Gilbert Horn, Sr. was born in Great Falls, Montana, on the Fort Belknap Indian Reservation in 1923. To escape the poverty of the reservation, he joined the U.S. National Guard at age 15 and enlisted in the Army at the age of 17 after the Japanese bombed Pearl Harbor.
The Native American soldier became a “code talker,” a term usually associated with U.S. servicemen who used their knowledge of Native American languages to transmit coded messages during the world wars. The work of the code talkers remained classified until 1968.
Horn, initially trained as a sharpshooter, volunteered for Merrill’s Marauders, a U.S. Army special operations jungle warfare unit of 2,750 men that became famous for its deep-penetration missions to cut Japanese communications and supply lines in Burma.
The celebrated fighting unit made the 800-mile trek over the Himalayas into the Burmese jungle with only the weapons and supplies they could carry on their teams of horses and mules. The indefatigable unit fought through the monsoon season and debilitating cases of malaria, dysentery, and typhus. Horn, who was wounded four times, was one of 1,200 soldiers who survived the Marauders’ campaign and was awarded a Purple Heart.
In a January 2014 interview with the Great Falls Tribune, Horn talked about his wartime action and said he signed up because he had wanted to “go see the war.” He added, “I didn’t want to be in Montana all my life.”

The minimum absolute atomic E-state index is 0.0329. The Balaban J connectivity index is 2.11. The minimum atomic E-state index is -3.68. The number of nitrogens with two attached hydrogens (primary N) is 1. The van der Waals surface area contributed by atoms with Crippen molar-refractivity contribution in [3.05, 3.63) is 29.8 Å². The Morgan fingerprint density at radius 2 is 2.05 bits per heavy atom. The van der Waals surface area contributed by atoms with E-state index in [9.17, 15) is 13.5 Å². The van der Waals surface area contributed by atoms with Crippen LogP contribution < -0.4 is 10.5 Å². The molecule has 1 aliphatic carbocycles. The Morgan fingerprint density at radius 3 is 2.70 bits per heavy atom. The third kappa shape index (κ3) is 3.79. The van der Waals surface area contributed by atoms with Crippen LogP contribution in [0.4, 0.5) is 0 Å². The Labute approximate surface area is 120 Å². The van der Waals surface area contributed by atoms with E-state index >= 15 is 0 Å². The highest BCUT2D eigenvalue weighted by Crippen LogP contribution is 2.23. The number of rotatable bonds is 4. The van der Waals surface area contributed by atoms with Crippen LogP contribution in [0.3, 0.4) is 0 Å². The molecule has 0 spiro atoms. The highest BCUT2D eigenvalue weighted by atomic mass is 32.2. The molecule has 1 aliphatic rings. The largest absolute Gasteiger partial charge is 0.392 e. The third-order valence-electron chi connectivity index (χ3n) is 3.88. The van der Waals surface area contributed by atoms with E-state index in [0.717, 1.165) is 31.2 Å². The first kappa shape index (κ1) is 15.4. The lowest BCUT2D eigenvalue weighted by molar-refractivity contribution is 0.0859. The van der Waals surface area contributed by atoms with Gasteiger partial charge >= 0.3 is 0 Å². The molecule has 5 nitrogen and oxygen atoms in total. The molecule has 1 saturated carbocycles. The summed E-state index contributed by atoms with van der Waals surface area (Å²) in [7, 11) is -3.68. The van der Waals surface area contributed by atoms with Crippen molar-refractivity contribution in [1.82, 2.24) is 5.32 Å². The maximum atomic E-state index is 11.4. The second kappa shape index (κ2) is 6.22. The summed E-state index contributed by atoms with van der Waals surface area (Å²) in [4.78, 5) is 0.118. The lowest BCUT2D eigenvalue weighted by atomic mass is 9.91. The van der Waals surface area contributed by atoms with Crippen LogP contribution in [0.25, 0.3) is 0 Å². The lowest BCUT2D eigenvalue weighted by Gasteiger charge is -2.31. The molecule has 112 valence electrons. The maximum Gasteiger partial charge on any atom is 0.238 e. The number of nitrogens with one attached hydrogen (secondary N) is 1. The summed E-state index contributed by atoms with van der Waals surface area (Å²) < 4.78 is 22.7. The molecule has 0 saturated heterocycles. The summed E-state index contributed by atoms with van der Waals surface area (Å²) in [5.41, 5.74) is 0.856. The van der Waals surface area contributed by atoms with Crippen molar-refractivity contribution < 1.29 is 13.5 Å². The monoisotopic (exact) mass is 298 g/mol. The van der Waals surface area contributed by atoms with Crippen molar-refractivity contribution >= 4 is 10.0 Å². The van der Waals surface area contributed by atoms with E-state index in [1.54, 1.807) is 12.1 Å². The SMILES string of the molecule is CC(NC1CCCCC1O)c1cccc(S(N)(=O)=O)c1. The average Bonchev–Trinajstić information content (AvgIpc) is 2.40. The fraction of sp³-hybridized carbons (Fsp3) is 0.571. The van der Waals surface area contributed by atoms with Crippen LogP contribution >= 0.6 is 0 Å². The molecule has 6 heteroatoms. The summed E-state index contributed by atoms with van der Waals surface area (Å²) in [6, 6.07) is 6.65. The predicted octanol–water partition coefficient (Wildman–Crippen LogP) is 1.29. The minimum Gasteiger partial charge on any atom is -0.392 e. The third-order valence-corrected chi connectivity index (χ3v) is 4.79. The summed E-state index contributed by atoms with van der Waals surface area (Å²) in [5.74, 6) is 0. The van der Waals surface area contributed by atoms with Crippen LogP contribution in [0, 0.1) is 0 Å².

Of the Burma campaign, Horn said that “there was no support. We didn’t have any artillery. They just kept on knocking us down, whittling us down. It is hard to believe what we had to go through.”
And in June of 1945, when he returned to the Fort Belknap reservation, he said he was “treated like dirt” in spite of his heroic military service. Horn said that few veterans were given the promised preferential treatment when applying for jobs and low-interest federal housing loans.
After he returned to Great Falls, Horn worked on his grandparents’ farm and was educated in business management, psychology, and legal studies. For decades, the decorated veteran served the Fort Belknap Assiniboine Tribe as a judge and council member.
He served on the Assiniboine Treaty Committee for 68 years and was a member of the Fort Belknap Community Council and a tribal judge, during which time he wrote the first regulations for the tribe’s juvenile court.
Horn helped to get a Head Start program established on the reservation and, in his honor, one of the buildings carries his Indian name: “Shunk Ta Oba Kni – The Gilbert Horn Sr. Early Head Start Center.” In 2013, Horn received an honorary doctorate in humanitarian services from Montana State University-Northern, and in May 2014, he was named the chief of the Fort Belknap Assiniboine tribe, its first chief in more than 125 years. Horn is survived by 10 of his 11 children, 37 grandchildren, 71 great-grandchildren and 18 great-great-grandchildren.
He was truly a remarkable man.